- reasonable adjustment and non-discrimination policies now in place for many years;
- developments in technology which should have made it easier to remove many disability related barriers for people with sensory or physical disabilities in particular; and
- advancing educational opportunities for people with disabilities in recent years.
Some of the measures announced by government in the Budget may be expected to assist the APS along with other employers - including improved advisory and information services. But I think it is clear that departments and agencies themselves also need to be developing and really committing themselves to effective strategies to deal more positively with disability as an element of a diverse Australian workforce.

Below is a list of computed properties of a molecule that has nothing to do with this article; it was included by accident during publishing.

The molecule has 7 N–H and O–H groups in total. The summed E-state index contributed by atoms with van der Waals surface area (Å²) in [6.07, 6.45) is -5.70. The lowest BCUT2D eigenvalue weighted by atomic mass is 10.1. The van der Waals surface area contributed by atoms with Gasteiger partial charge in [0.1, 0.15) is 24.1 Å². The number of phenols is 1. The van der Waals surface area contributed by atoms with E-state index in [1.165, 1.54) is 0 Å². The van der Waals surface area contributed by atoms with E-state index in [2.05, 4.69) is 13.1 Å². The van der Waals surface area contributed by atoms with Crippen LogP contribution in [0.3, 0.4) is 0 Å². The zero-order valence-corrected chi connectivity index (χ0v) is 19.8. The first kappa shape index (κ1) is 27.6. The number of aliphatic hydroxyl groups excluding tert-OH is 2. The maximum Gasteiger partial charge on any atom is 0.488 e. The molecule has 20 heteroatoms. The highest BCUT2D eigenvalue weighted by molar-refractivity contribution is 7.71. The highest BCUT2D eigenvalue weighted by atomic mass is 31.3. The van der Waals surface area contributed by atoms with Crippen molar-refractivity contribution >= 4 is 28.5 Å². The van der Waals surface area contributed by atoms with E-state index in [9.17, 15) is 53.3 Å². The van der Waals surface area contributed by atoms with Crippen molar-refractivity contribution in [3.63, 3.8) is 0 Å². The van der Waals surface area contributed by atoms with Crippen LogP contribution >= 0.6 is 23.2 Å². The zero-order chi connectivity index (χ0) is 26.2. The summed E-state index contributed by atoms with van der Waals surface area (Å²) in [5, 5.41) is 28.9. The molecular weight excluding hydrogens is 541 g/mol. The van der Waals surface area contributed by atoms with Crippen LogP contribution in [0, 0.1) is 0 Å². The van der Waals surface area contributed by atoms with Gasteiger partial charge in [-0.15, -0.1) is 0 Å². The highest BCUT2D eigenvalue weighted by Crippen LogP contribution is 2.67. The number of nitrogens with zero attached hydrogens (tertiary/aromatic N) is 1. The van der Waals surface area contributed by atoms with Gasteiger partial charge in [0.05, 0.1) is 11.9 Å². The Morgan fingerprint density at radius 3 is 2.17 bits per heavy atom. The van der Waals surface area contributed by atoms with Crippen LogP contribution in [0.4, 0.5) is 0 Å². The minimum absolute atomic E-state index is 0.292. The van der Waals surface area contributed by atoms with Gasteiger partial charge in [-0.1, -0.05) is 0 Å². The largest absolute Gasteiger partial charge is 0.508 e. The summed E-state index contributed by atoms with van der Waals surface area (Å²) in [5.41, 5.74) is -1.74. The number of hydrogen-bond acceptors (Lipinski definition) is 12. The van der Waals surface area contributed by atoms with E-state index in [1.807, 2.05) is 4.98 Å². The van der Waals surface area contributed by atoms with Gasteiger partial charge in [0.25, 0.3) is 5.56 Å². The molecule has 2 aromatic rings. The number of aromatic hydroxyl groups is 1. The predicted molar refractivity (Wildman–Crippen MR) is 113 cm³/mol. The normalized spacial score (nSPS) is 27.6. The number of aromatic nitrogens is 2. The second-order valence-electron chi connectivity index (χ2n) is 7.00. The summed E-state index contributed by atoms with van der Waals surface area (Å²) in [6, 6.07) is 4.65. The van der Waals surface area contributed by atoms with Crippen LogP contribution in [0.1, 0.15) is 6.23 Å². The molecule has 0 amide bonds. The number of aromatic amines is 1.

You may have seen press coverage last week highlighting the ACT government's Public Service Employment Framework for People with a Disability, with the Chief Minister stating a goal of seeing 50% of graduate recruitment positions in the next year filled by people with disabilities.
I will not run through all the details of the A.C.T. strategy here. Two features I noticed though were the planned development of a toolkit for the use of ACT agencies to facilitate the employment of people with disabilities, and the convening of a Disability Steering Group chaired by the Commissioner for Public Administration and including senior representatives from key Government agencies and the community;
One other striking statement was that the ACT Commissioner for Public Administration has visited the heads of all major ACT public service agencies to discuss current performance in the recruitment and employment of people with disabilities and future service wide performance monitoring and reporting.
I realise that it is rather easier to visit every ACT public service agency than to perform the equivalent feat within the Commonwealth. Another line from "Ulysses", which I quoted from at the start of my remarks, has an all too familiar ring as a Commonwealth statutory officer myself: "I cannot rest from travel".